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Latin Supine

Latin Verbal Nouns - The Supine

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The supine is a Latin verbal noun. Since it is a noun it has a declension, but it only appears in the accusative and ablative singular.

To decline the supine, use the fourth declension. Since you only need the accusative and ablative singular, the only endings you use are -um and -u. The tricky part, if you don't have a dictionary, is figuring out the stem to which to add the -um (used for purpose with verbs of motion; translated like an infinitive) or -u (used with adjectives and sometimes verbs). This depends on the conjugation to which the verb belongs. If you have a dictionary, the fourth principal part is usually the supine, but with a us ending.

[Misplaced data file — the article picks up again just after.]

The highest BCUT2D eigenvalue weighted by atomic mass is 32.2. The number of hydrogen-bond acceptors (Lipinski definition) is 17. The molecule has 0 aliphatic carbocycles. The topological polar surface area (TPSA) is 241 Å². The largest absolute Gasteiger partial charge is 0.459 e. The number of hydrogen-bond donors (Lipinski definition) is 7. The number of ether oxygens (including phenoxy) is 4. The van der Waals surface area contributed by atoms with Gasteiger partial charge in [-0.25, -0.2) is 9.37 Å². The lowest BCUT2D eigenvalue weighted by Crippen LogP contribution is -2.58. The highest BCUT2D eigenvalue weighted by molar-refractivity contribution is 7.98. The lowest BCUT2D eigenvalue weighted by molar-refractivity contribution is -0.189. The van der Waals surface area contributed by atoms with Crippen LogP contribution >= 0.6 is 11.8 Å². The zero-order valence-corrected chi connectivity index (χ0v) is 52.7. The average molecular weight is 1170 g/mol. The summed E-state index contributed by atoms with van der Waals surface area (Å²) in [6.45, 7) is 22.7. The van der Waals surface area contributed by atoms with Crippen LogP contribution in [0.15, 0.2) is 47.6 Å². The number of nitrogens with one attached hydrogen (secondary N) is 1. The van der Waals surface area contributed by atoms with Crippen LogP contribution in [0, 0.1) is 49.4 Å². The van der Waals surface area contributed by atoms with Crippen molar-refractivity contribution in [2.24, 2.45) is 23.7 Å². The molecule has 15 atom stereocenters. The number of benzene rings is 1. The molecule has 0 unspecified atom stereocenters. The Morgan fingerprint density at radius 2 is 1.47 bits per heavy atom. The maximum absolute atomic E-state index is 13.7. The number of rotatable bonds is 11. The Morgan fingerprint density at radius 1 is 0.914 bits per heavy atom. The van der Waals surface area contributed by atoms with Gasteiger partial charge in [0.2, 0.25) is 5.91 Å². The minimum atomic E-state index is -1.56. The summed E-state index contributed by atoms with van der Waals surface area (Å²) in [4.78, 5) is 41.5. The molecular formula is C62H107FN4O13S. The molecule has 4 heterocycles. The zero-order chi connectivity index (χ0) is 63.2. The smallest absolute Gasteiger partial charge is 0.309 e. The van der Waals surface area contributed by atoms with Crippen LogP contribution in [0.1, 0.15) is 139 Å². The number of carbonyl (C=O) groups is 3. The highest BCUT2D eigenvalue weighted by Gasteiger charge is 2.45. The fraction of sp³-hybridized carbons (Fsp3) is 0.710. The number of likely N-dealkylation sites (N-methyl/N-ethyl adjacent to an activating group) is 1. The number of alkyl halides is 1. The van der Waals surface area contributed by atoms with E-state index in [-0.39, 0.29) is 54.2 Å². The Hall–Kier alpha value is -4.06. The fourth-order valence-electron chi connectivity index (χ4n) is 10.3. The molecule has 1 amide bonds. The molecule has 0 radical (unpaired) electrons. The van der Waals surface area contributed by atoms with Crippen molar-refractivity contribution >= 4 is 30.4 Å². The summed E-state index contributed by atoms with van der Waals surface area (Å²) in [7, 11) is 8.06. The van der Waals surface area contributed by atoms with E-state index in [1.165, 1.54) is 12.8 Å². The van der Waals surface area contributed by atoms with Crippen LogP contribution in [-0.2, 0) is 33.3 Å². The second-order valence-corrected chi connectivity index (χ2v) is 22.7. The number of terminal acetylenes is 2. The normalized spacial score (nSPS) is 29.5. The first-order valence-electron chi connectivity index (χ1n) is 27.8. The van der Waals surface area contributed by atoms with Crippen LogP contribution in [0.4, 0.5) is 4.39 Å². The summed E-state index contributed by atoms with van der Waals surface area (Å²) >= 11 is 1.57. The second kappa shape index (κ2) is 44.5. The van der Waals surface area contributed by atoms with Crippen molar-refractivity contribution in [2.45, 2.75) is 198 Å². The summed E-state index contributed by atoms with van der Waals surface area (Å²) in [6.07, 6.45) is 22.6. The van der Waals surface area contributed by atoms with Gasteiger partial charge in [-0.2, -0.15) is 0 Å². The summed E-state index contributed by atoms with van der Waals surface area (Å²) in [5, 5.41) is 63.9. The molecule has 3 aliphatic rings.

To form the supine for verbs in the:

  • 1st conjugation - remove ending but keep thematic vowel (a); add a -t- and then add the 4th declension endings (either -um or -u), as in paratum.
  • 2nd conjugation - remove ending and thematic vowel (e); add -it- and then add the 4th declension endings (either -um or -u), as in habitum
  • 3rd conjugation, you must deal with irregularities. The supine of mittere is missum, but the supine of capere is captum. Although this may not be entirely predictable, the supine is usually used as the fourth principal part in the dictionary entry for the verb, so it should be familiar.
  • 4th conjugation - remove ending but keep thematic vowel (i); add a -t- and then add the 4th declension endings (either -um or -u), as in auditum.
Examples of the supine:
  • Venerunt visum they came to see.
  • Mirabile dictu wondrous to say.
Can you figure out why you would probably not use the supine to say "they walk to work"?

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